Defense Budget: Military “Experts” Seem to Have Short Memories
Steven Bucci /
A recently released report from the Center for Strategic and Budgetary Assessments, “Strategic Choices: Navigating Austerity,” argues that allowing some hollowing out of our military forces is acceptable.
The report is raising eyebrows around Washington, mainly because it is so at odds with what Pentagon leadership is saying.
The individuals who published this report—retired military officers and independent policy experts—are normally a voice of reason, bringing reality where sitting officials are at times driven by political concerns. They have the opportunity to apply historical context and experience without the pull of day-to-day issues. In this case, they seem to have reversed course. The “experts” have completely divorced themselves from any historical experience and have cavalierly made up their own facts.
The report calls for sacrificing training and “current readiness”—i.e., allowing the force to hollow out—in order to somehow be prepared for a future conflict. The money saved would be used to buy things that would make us ready for future challenges. The idea seems to be retaining personnel, but not training or equipping them to do their missions.
Apparently, none of the experts remember the disasters at Kasserine Pass in North Africa during World War II. Nor do they seem to remember Task Force Smith in the Korean War, when brave but woefully ill-prepared Americans died because they had neither the training nor the equipment to fight an enemy who had not been polite enough to allow the U.S. military enough time get up to speed before the fight.
The report’s authors also inexplicably seem to have forgotten the post-Vietnam period, when the combination of public antipathy and low funds caused military installations to become dangerously undisciplined and filled with crime.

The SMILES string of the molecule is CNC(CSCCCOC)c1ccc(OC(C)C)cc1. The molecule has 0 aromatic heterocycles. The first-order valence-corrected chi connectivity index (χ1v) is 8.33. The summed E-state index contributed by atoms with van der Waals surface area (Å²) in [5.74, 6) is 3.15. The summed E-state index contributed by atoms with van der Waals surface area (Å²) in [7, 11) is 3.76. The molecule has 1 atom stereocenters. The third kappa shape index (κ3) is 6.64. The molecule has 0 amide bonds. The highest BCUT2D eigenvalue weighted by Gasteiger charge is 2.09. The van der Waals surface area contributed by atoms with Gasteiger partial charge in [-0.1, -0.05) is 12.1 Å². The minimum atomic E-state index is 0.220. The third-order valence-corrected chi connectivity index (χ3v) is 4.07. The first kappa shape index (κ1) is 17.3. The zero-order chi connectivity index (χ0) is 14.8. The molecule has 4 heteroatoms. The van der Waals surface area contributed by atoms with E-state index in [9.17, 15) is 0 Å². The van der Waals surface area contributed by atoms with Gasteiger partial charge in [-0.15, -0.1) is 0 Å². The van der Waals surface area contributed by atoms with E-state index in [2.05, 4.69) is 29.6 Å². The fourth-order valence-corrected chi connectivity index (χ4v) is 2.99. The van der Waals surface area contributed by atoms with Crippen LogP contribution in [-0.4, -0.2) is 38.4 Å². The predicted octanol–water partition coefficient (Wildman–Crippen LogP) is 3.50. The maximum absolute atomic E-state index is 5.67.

Also ignored was the post–Cold War drawdown that had Army units doing little besides physical training and road marches. There was simply no money to do anything else. The people were there, but the levels of training, discipline, and professionalism dropped off precipitously. It was only the Herculean efforts of the leaders at the time that turned the military around in time for the first Gulf War and made our enemies die for their country rather than the other way around.
To use the wise adage of old soldiers, this report “briefs well.” Shrinking the force in this way sounds like a reasonable solution to budgetary woes. The truth is that if this path is adopted, Americans will die. It is the road to weakness, hollowness, and danger. Either American civilians will pay because our military is unable to stop an unexpected attack, or American military personnel will die because they were sent to do a job for which they were unprepared and ill-equipped.
The type of strategy outlined in “Strategic Choices: Navigating Austerity” should be rejected out of hand. Its appeal to those who see the military as an expensive anachronism will be huge, and the chance that it will be embraced is high. One hopes that leadership in the Pentagon will be successful at fending off this monumentally bad idea.
Those “formers” who are now “experts” seem to have horrendously short memories. They should be ignored for the sake of those young men and women wearing the uniforms of our nation today.